• Read licenses carefully to understand the type of permission they provide. For example, there are many versions of the Creative Commons - each giving different permissions.

What Happens When You Submit Infringing Works to The Paper Wall?

Any copyright owner following the procedures in this Copyright Policy can require The Paper Wall to remove his or her copyrighted content in use by a member of The Paper Wall. When through the proper notice we become aware that a submission to The Paper Wall infringes upon the copyrights of another artist, creative person or company, we will immediately delete it. This is a legal requirement which we fulfill immediately; you will not receive an advanced warning and you will not be given an opportunity as the person who submitted the work to fix your mistake.

If you believe that a submission on The Paper Wall infringes on your copyright you may send us a copyright notice via email. A member of staff will review your notice and act accordingly.

If you believe that one of your submissions was removed in error you may file a counter notice via email.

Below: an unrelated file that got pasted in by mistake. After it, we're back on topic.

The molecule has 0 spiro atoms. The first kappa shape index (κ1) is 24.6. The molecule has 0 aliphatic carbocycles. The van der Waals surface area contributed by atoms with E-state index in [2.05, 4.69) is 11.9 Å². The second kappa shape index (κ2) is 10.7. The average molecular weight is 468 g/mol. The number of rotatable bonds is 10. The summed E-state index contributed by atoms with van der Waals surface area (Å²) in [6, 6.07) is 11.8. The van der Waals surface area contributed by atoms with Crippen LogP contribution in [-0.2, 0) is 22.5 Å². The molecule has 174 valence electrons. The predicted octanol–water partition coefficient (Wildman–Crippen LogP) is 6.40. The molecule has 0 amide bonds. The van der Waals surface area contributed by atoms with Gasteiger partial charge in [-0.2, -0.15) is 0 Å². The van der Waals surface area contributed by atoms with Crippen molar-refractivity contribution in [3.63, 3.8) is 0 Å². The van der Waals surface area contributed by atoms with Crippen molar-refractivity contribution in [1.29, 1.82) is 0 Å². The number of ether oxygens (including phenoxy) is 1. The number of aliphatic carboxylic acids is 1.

If you are found to repeatedly post infringing content, your account will be suspended and serious offenders will have their account banned and deactivated. We consider three strikes to be the most we will tolerate as an indication of being a repeat infringer subject to ban. If you are found deliberately misrepresenting the copyrighted work of another as your own your account will be immediately banned and deactivated. The copyright owner may also decide to sue you directly if you infringe his or her copyright in posting content to The Paper Wall.

“Fair Use”

"Fair Use" is the notion that some public and private uses of copyrighted works should not require the permission of a copyright owner. These circumstances are very limited, complex to analyze under the law and require the help of expert advice from a lawyer. We recommend you talk to your own lawyer if you want to know more about fair use as it applies to the work you are doing. If it turns out that it isn't fair use, you may be liable for very serious money damages.

To learn more about fair use you can go here, here, here, and here.

Am I Protected from a Lawsuit After My Work is Taken Down?

No. Even if The Paper Wall takes an infringing work down, you may still be responsible for very significant damages if the copyright owner decides to sue you.

Notification of Copyright Infringement
Instructions for Copyright Owners to Follow

This section contains the formal requirements of the Copyright Act with respect to the rights of copyright owners whose content appears on The Paper Wall without authorization and instruction to copyright owners.